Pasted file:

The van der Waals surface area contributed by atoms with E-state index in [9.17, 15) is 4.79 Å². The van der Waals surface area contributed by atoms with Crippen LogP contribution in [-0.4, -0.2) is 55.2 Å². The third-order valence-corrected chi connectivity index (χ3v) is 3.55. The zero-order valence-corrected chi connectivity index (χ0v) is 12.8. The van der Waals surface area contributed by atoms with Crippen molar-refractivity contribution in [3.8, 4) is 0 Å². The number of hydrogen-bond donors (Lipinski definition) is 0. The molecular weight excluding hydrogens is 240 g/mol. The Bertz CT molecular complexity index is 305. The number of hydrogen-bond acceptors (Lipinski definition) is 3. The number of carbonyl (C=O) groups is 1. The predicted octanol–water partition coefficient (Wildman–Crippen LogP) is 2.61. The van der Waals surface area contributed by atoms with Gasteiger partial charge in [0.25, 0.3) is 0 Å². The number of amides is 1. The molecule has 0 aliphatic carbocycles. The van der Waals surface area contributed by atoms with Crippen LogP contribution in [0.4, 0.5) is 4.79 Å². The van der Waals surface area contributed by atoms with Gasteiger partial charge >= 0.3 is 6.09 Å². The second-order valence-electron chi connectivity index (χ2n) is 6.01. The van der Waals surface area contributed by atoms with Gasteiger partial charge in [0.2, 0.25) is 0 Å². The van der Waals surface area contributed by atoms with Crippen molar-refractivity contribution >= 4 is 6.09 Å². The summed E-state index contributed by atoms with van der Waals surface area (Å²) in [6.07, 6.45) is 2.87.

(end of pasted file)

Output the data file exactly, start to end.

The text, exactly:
The van der Waals surface area contributed by atoms with E-state index in [9.17, 15) is 4.79 Å². The van der Waals surface area contributed by atoms with Crippen LogP contribution in [-0.4, -0.2) is 55.2 Å². The third-order valence-corrected chi connectivity index (χ3v) is 3.55. The zero-order valence-corrected chi connectivity index (χ0v) is 12.8. The van der Waals surface area contributed by atoms with Crippen molar-refractivity contribution in [3.8, 4) is 0 Å². The number of hydrogen-bond donors (Lipinski definition) is 0. The molecular weight excluding hydrogens is 240 g/mol. The Bertz CT molecular complexity index is 305. The number of hydrogen-bond acceptors (Lipinski definition) is 3. The number of carbonyl (C=O) groups is 1. The predicted octanol–water partition coefficient (Wildman–Crippen LogP) is 2.61. The van der Waals surface area contributed by atoms with Gasteiger partial charge in [0.25, 0.3) is 0 Å². The number of amides is 1. The molecule has 0 aliphatic carbocycles. The van der Waals surface area contributed by atoms with Crippen LogP contribution in [0.4, 0.5) is 4.79 Å². The van der Waals surface area contributed by atoms with Gasteiger partial charge >= 0.3 is 6.09 Å². The second-order valence-electron chi connectivity index (χ2n) is 6.01. The van der Waals surface area contributed by atoms with Gasteiger partial charge in [0.2, 0.25) is 0 Å². The van der Waals surface area contributed by atoms with Crippen molar-refractivity contribution >= 4 is 6.09 Å². The summed E-state index contributed by atoms with van der Waals surface area (Å²) in [6.07, 6.45) is 2.87.